If we’re not living in a militarized police state, then please explain what Ohio State University could possibly need with one of these.
The Ohio State University Department of Public Safety has acquired an armored military vehicle that looks like it belongs in Iraq or Afghanistan.
Gary Lewis, a senior director of media relations at OSU, told The Daily Caller via email that the “unique, special-purpose vehicle is a replacement” for the “police fleet.” He called the armored jalopy “an all-hazard, all-purpose, public safety-response vehicle” with “obviously enhanced capabilities.”
He noted that the vehicle was “acquired at no cost from Military Surplus.” He also bragged that it has “extremely low miles and is in nearly new condition” but elaborated no further concerning the acquisition.
The vehicle looks like an MRAP, which is the general name for an armored fighting vehicle designed to survive ambushes and improvised explosive device (IED) attacks. Lewis mentioned nothing about IEDs or ambushes in his email to TheDC.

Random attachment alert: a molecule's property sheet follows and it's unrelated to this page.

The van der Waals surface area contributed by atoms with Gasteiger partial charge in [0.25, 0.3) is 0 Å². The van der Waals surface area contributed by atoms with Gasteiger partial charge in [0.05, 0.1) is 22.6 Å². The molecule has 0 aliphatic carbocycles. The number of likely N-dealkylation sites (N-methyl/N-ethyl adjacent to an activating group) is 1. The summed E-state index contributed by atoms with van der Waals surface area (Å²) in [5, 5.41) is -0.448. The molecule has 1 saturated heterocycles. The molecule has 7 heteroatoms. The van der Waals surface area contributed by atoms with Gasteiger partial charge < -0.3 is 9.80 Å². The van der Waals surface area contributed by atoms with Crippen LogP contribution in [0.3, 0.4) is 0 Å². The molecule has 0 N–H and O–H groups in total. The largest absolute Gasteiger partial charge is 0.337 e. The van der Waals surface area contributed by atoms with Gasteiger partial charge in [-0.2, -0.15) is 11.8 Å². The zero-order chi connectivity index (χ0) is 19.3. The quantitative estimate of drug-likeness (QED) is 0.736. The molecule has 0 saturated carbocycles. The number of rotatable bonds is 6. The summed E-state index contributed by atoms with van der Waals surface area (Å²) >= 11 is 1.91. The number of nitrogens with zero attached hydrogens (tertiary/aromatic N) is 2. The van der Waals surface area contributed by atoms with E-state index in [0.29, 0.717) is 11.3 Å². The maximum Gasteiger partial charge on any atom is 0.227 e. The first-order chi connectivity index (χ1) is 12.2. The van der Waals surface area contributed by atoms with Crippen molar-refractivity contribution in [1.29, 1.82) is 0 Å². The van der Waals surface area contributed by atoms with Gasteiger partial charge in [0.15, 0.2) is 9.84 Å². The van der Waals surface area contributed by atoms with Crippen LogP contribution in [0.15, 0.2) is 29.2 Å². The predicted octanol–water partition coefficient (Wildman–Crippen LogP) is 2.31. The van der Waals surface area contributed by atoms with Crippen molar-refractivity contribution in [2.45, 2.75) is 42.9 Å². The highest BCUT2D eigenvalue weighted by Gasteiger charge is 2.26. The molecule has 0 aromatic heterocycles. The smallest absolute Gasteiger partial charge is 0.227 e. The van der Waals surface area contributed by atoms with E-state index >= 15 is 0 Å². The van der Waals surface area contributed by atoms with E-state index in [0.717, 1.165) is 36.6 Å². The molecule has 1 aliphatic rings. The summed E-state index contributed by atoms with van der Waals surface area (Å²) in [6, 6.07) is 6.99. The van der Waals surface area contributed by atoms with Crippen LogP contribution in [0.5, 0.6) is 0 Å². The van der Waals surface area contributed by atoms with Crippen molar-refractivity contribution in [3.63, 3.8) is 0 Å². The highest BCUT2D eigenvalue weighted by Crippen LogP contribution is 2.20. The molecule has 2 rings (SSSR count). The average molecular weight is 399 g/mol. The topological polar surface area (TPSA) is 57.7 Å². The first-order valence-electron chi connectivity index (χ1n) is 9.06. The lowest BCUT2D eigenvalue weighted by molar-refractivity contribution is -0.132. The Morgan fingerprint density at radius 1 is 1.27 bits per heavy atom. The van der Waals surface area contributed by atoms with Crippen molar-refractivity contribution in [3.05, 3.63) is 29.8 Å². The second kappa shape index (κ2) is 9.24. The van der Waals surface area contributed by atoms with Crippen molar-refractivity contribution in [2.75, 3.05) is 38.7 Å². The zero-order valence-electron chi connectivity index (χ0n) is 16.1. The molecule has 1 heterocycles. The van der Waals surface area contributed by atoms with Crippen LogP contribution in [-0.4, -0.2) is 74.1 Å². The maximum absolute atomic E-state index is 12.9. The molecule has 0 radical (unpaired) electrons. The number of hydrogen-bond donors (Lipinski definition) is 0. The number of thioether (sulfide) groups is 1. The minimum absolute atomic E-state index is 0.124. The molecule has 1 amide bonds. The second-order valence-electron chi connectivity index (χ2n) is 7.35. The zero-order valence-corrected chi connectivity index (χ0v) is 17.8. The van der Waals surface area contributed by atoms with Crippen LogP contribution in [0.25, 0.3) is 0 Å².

Instead, the school envisions a number of uses for the vehicle including “officer rescue,” “hostage scenarios,” “bomb evaluation” and active killers loose on campus.
The vehicle also boasts a “sniper perch” and it is ideal “for crew protection under threat of explosives and small arms fire.”
Source: Daily Caller
According to the military, the Mine-Resistant Ambush-Protected (MRAP) vehicle is specifically designed for asymmetric warfare.
So let’s get this straight.
University students and teachers are forbidden from bringing a licensed handgun onto school property for personal protection in case of a hostage situation or active killer being loose, but it makes complete sense, because of the terroristic threats we face, to put a military fighting vehicle on campus?
Perhaps it’s yet another desensitization effort in the grand control grid. Our kids should get used to heavily armed vehicles and police, as they will soon be seeing them throughout communities all over America.
Hat tip Tess at Ready Nutrition